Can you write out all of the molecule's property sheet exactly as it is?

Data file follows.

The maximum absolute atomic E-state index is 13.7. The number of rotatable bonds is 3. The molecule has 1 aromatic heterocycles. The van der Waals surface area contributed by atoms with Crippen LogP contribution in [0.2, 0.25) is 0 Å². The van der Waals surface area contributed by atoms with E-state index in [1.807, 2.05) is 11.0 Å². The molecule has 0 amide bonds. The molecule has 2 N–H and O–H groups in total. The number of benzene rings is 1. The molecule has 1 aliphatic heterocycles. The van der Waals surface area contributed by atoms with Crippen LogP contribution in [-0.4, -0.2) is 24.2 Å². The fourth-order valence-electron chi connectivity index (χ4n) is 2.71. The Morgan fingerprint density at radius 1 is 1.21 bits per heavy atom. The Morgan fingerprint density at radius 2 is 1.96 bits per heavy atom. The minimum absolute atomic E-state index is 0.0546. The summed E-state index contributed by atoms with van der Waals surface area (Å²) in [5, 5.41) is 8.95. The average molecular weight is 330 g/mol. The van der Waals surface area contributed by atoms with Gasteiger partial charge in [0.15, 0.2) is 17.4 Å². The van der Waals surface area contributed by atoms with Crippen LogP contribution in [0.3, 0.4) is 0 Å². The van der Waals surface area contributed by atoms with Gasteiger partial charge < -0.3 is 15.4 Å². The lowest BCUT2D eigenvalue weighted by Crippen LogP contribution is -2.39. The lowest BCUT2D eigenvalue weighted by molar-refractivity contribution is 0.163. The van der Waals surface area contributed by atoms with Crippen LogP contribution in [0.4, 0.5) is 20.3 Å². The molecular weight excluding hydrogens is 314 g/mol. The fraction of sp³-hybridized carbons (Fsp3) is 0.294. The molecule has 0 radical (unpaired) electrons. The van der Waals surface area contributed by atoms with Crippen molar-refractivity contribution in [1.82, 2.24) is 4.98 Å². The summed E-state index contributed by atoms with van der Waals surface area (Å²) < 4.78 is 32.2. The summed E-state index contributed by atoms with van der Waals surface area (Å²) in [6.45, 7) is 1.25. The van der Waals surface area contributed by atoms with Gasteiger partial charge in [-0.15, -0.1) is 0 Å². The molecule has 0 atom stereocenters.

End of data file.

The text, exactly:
The maximum absolute atomic E-state index is 13.7. The number of rotatable bonds is 3. The molecule has 1 aromatic heterocycles. The van der Waals surface area contributed by atoms with Crippen LogP contribution in [0.2, 0.25) is 0 Å². The van der Waals surface area contributed by atoms with E-state index in [1.807, 2.05) is 11.0 Å². The molecule has 0 amide bonds. The molecule has 2 N–H and O–H groups in total. The number of benzene rings is 1. The molecule has 1 aliphatic heterocycles. The van der Waals surface area contributed by atoms with Crippen LogP contribution in [-0.4, -0.2) is 24.2 Å². The fourth-order valence-electron chi connectivity index (χ4n) is 2.71. The Morgan fingerprint density at radius 1 is 1.21 bits per heavy atom. The Morgan fingerprint density at radius 2 is 1.96 bits per heavy atom. The minimum absolute atomic E-state index is 0.0546. The summed E-state index contributed by atoms with van der Waals surface area (Å²) in [5, 5.41) is 8.95. The average molecular weight is 330 g/mol. The van der Waals surface area contributed by atoms with Gasteiger partial charge in [0.15, 0.2) is 17.4 Å². The van der Waals surface area contributed by atoms with Crippen LogP contribution in [0.3, 0.4) is 0 Å². The van der Waals surface area contributed by atoms with Gasteiger partial charge < -0.3 is 15.4 Å². The lowest BCUT2D eigenvalue weighted by Crippen LogP contribution is -2.39. The lowest BCUT2D eigenvalue weighted by molar-refractivity contribution is 0.163. The van der Waals surface area contributed by atoms with Crippen LogP contribution in [0.4, 0.5) is 20.3 Å². The molecular weight excluding hydrogens is 314 g/mol. The fraction of sp³-hybridized carbons (Fsp3) is 0.294. The molecule has 0 radical (unpaired) electrons. The van der Waals surface area contributed by atoms with Crippen molar-refractivity contribution in [1.82, 2.24) is 4.98 Å². The summed E-state index contributed by atoms with van der Waals surface area (Å²) < 4.78 is 32.2. The summed E-state index contributed by atoms with van der Waals surface area (Å²) in [6.45, 7) is 1.25. The van der Waals surface area contributed by atoms with Gasteiger partial charge in [-0.15, -0.1) is 0 Å². The molecule has 0 atom stereocenters.